By Briony Skinner, Sarah McVeigh
Researchers at the Harvard School of Public Health in the United States say drinking coffee can reduce the risk of prostate cancer.
The study monitored coffee consumption of more than 47,000 American men over a 22-year period.
It found men who drank more than six cups of coffee a day reduced their risk of developing prostate cancer by 60 per cent.
The US study linked one to three cups a day with a 30 per cent lower risk of developing the cancer.
But the research found the effect was the same regardless of whether the coffee was caffeinated.
Heart Foundation spokeswoman Deanne Wooden said antioxidants in coffee is likely to be the cause of risk reduction.
She said coffee consumption is a lot higher in the United States and suggests the US population may get the majority of their antioxidants from coffee.
“If you’re looking at antioxidant consumption there is definitely much healthier ways to get your antioxidants and that would be with fresh fruits and vegetables,” she said.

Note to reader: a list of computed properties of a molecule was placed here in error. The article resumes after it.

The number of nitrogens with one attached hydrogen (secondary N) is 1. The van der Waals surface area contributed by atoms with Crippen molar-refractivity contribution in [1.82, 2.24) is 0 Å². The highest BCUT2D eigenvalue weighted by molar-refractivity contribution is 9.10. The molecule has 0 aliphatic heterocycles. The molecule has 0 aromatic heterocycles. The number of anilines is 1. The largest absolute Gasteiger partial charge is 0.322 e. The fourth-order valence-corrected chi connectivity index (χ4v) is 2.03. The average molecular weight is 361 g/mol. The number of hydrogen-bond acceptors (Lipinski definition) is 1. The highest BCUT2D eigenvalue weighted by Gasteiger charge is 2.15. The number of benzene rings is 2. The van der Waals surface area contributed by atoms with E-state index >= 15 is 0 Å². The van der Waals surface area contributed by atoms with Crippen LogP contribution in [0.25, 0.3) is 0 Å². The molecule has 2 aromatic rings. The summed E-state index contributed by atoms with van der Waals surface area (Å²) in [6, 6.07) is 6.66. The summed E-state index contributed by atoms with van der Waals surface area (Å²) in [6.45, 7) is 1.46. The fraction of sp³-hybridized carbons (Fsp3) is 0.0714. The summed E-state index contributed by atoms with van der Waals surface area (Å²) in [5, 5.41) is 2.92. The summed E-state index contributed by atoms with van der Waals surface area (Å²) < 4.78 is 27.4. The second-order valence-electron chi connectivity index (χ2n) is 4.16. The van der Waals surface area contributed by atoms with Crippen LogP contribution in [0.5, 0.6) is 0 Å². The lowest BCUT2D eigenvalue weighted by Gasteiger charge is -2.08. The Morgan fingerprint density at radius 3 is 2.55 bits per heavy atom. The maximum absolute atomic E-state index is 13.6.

She said while six cups of coffee per day is excessive, the report has some merit.
“One to three cups per day is actually enough to reduce risk, that would be more in line with Heart Foundation recommendations,” she said.
Queensland Cancer Council spokeswoman Gemma Ward said it is premature to recommend men increase their coffee intake based on a single study.
“It really is just about overall wellness and cutting their cancer risk in other ways and not relying on the outcomes of one study,” she said.